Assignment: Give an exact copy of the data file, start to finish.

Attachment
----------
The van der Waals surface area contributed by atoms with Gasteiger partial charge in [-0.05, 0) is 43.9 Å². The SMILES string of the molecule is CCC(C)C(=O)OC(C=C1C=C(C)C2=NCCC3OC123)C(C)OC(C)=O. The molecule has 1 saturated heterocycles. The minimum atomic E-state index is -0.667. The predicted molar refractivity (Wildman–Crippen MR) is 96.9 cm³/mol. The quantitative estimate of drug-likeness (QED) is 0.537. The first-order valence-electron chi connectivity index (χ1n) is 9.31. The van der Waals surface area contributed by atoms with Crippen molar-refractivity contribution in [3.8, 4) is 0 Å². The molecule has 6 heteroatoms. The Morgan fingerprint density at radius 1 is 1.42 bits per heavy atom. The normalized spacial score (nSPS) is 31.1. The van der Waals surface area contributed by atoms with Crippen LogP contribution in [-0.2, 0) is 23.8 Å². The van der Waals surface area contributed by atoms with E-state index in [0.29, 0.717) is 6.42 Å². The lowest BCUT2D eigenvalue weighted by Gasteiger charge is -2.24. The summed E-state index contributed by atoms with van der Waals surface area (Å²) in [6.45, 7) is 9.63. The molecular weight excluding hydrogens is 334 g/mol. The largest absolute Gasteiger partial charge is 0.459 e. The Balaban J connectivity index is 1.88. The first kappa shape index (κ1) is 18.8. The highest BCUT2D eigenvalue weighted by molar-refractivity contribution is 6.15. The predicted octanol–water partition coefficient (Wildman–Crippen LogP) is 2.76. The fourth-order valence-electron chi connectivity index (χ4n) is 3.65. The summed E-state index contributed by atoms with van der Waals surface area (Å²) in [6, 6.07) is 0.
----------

The van der Waals surface area contributed by atoms with Gasteiger partial charge in [-0.05, 0) is 43.9 Å². The SMILES string of the molecule is CCC(C)C(=O)OC(C=C1C=C(C)C2=NCCC3OC123)C(C)OC(C)=O. The molecule has 1 saturated heterocycles. The minimum atomic E-state index is -0.667. The predicted molar refractivity (Wildman–Crippen MR) is 96.9 cm³/mol. The quantitative estimate of drug-likeness (QED) is 0.537. The first-order valence-electron chi connectivity index (χ1n) is 9.31. The van der Waals surface area contributed by atoms with Crippen molar-refractivity contribution in [3.8, 4) is 0 Å². The molecule has 6 heteroatoms. The Morgan fingerprint density at radius 1 is 1.42 bits per heavy atom. The normalized spacial score (nSPS) is 31.1. The van der Waals surface area contributed by atoms with Crippen LogP contribution in [-0.2, 0) is 23.8 Å². The van der Waals surface area contributed by atoms with E-state index in [0.29, 0.717) is 6.42 Å². The lowest BCUT2D eigenvalue weighted by Gasteiger charge is -2.24. The summed E-state index contributed by atoms with van der Waals surface area (Å²) in [6.45, 7) is 9.63. The molecular weight excluding hydrogens is 334 g/mol. The largest absolute Gasteiger partial charge is 0.459 e. The Balaban J connectivity index is 1.88. The first kappa shape index (κ1) is 18.8. The highest BCUT2D eigenvalue weighted by molar-refractivity contribution is 6.15. The predicted octanol–water partition coefficient (Wildman–Crippen LogP) is 2.76. The fourth-order valence-electron chi connectivity index (χ4n) is 3.65. The summed E-state index contributed by atoms with van der Waals surface area (Å²) in [6, 6.07) is 0.